3. Relevance of Objectives & Design:

a. Relevance of Objectives:

  • Project objectives were, and remain, relevant to government policy. In 2006, the Government launched the first nationwide poverty reduction program, comprising two pillars: (a) the National Program for Community Empowerment (Program Nasional Pemberdayaan Masyarakat), and (b) the Conditional Cash Transfer Program targeting poor communities. The key objectives of the policy were to reduce poverty from 18% in 2007 to 8% in 2009, and unemployment from 10% to 5% over the same period. These efforts would be achieved through nationwide community-driven-development and labor-intensive activities. The Additional Financing provided through this project in 2007 extended Program implementation in about 7,300 kelurahans in all 33 provinces. The project was, therefore, also highly relevant to the Government’s pursuit of its ongoing strategy of community-driven-development, as initiated by the 2000-2004 National Development Plan. The Government remains firmly committed to such endeavors, and has repeatedly stated that it will continue to implement its national community-driven-development program at least until 2014.
  • The project’s development objectives are highly relevant to the World Bank Group's 2009-2012 Country Partnership Strategy (CPS) for Indonesia, current at closure. Community development and social protection is one of the five thematic areas that were expected to form the core of the Bank’s engagement. The CPS (pages 26-27) states the Bank: “will continue to support Government in the design and effective expansion of programs that promote more inclusive growth and social protection, and that also enhance the accountability of elected officials and service providers…….The CPS approach inherent in the partnership between the Government and the WBG is built around the National Community Empowerment Program (PNPM-Mandiri), which is based on the well-performing Kecamatan Development Project (KDP) and the Urban Poverty Project (UPP) models — programs in which the World Bank Group has had a long-standing engagement.”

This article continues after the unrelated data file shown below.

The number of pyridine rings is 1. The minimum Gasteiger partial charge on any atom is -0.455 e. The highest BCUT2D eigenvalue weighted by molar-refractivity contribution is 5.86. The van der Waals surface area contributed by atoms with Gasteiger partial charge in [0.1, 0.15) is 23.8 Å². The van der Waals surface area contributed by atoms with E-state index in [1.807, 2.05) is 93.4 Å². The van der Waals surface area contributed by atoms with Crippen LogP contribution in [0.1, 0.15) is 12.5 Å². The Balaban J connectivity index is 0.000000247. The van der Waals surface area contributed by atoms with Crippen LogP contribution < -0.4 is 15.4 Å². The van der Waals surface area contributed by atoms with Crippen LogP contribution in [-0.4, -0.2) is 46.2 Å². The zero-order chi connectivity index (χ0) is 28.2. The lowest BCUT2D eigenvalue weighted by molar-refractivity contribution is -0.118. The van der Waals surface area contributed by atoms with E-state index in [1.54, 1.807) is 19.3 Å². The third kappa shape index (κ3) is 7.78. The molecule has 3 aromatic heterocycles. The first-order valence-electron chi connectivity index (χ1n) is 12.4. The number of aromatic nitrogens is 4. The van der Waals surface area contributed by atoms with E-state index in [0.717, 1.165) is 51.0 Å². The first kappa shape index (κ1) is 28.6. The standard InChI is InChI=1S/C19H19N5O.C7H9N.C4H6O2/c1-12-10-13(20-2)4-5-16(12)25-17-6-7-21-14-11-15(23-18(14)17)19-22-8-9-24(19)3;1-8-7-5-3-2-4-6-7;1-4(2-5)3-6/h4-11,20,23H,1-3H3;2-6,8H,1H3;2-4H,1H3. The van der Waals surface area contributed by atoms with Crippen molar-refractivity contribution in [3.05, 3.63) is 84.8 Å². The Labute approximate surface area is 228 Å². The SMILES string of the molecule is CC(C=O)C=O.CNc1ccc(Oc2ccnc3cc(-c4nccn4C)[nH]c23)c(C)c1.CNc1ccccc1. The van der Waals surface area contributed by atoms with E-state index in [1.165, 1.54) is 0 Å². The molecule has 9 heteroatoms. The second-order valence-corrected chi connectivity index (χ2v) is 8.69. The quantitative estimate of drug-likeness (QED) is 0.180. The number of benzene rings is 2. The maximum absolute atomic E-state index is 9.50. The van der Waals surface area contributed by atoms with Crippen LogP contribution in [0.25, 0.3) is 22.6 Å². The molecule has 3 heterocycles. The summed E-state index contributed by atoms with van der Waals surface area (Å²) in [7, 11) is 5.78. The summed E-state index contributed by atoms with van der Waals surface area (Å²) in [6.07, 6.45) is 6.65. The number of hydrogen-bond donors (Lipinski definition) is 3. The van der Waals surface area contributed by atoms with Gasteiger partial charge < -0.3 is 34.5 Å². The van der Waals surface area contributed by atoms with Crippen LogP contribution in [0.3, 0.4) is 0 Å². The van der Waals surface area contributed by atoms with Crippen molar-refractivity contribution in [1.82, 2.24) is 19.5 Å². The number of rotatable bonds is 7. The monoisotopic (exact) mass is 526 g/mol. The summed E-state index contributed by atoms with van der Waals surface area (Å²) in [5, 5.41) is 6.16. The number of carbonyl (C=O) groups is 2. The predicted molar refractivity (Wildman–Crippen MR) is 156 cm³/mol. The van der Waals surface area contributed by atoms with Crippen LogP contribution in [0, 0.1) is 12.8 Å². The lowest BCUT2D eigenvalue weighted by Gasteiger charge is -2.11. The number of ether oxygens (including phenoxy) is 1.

• The project directly addressed two of three priority areas of the Bank’s 2001-03 Country Assistance Strategy (current at appraisal): (i) sustaining economic recovery and promoting broad-based growth, and (ii) delivering better public services for the poor.
  • The continued relevance of project development objectives is affirmed by the request for Bank support for follow-on operations such as the National Program for Community Empowerment in Urban Areas.

b. Relevance of Design:

  • Although the PAD does not include a Results Framework as this would be currently understood, the project’s development objectives were clearly stated, and there is a logical causal chain between the activities to be supported, the outputs expected and the intended outcomes. The components were well designed, realistic, and not overly complex. They were adapted from proven approaches developed in the First Urban Poverty Project. The first objective – to establish or support representative and accountable community organizations that are able to provide services to the urban poor and increase the voice of the poor in public decision making – would be directly supported by the capacity and institution-building activities in component A and by the national and local level consultants and facilitators financed by component D. Efforts to attain the second objective -- to make local government more responsive to the needs of the poor through increased cooperation with community organizations – would be underpinned by the inclusion of the poverty alleviation partnership grants which would avoid by-passing established local governments and hence hampering the development of productive and sustainable relationships with communities. The third objective – to improve services for the urban poor – would be supported by the kelurahan and partnership grants. However, one notable design shortcoming was the absence in the PAD of targets for the outcome indicators. This was corrected in the Project Paper for the Additional Financing.